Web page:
That would have been a mature, well-crafted, insecurity-free response.

But he went the other way:

“Listen, I ran a half million dollars in ads last year using this strategy. This is how Facebook works. This is the strategy that’s leading the market right now.”

BOOO!!! Wrong answer.

Listening to that response, I immediately surmised two things about this guy:

  1. He may have wasted up to half of the $500,000 he managed for his past clients
  2. He thinks $500,000 is enough ad spend to draw conclusions about “how Facebook works”
  3. He completely lacks critical thinking skills and is following an instruction manual instead of letting the data lead his decisions.

Now, this is actually a pretty normal situation for a MINO. They specialize in one thing, which means they haven’t yet built the strategic perspective that would have taken their ego and insecurity out of the mix. With the right manager who DOES have that strategic perspective, this guy would have been able to do a lot of good.


This guy was reporting directly to my friend, the CEO of the company paying for the ads, and my friend didn’t know the first thing about advertising technicalities or marketing strategy. Hence me being on this call to help him out. So this MINO was pouring my friend’s money into campaigns that were based on a strategy that my friend just had to believe was going to work.

Jeff Walker calls that “hope marketing.”

I call it idiocy.

The fewer assumptions you make in the world of advertising, the fewer chances you’ll have at being wrong and losing money. This ad guy was making a lot of assumptions, and the odds were high that he was wrong about at least one of them.

When I chatted with my friend next (the CEO of the company), I told him straight up that his ad guy is making dangerous assumptions in the campaign and that the Audience A/Audience B strategy was based on a premise that had yet to be proven in his own ad account.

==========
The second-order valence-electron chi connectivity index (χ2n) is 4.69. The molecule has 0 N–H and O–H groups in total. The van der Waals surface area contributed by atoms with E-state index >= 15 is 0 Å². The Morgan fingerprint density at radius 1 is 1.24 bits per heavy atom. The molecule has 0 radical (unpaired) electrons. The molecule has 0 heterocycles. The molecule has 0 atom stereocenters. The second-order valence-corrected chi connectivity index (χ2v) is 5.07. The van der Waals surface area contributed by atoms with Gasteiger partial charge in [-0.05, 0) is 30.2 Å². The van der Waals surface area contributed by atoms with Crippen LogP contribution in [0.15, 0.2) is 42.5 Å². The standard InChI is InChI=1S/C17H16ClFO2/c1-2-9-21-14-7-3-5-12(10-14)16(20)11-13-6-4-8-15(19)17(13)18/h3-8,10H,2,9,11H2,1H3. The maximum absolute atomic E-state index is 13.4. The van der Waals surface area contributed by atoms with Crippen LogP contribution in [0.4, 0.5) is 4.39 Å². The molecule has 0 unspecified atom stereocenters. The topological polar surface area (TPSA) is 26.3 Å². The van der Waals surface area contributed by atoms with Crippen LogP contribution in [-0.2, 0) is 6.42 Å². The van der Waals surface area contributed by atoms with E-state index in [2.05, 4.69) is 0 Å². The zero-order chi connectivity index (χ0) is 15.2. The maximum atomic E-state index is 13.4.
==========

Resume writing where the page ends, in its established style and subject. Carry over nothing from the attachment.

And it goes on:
When you launch an ad campaign with so many assumptions, you either have to back up your assumptions with proof or replace the assumptions with tests.

In this case, the test would be to run the Audience A (“feeding the beast”) campaign alongside the Audience B (sales) campaign for a period of time, and then switch off the Audience A campaign. After another short period of time, you can compare the ad costs.

  • How did CPC and CPM change?
  • Did sales conversion rates rise or fall significantly?
  • What happened to the CTR?
  • What happened to the number of impressions per day?

All of those questions would have resulted in a conclusion as to whether the Audience A campaign was worth the investment. And yet, this MINO ad buyer hadn’t been planning on doing any of that. He was just following the instruction manual of whatever training program or mastermind had handed him that strategy. I told him (the ad guy) this exact statement on the call, and could tell he still didn’t get it.

So when my friend fires the ad guy for doing his job, the ad guy is going to get pissed off, say he did his job, and then he’ll take the results of the Audience B (sales) campaign, put it in his portfolio touting all the sales that were generated, and leave the Audience A campaign out of his portfolio. His future clients won’t know he wasted money on the Audience B campaign, and my friend will be left holding the bill.

Do your research when hiring marketers, especially MINOs. It’s not a bad thing to hire a specialist, even when they lack strategic insight. But it’s imperative that you supply MINOs on your team with someone who can offer common-sense strategic direction when it’s needed. It will save you a ton of money, time, and headache in the long run.

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Dan Russell

Editor—Goldpan Report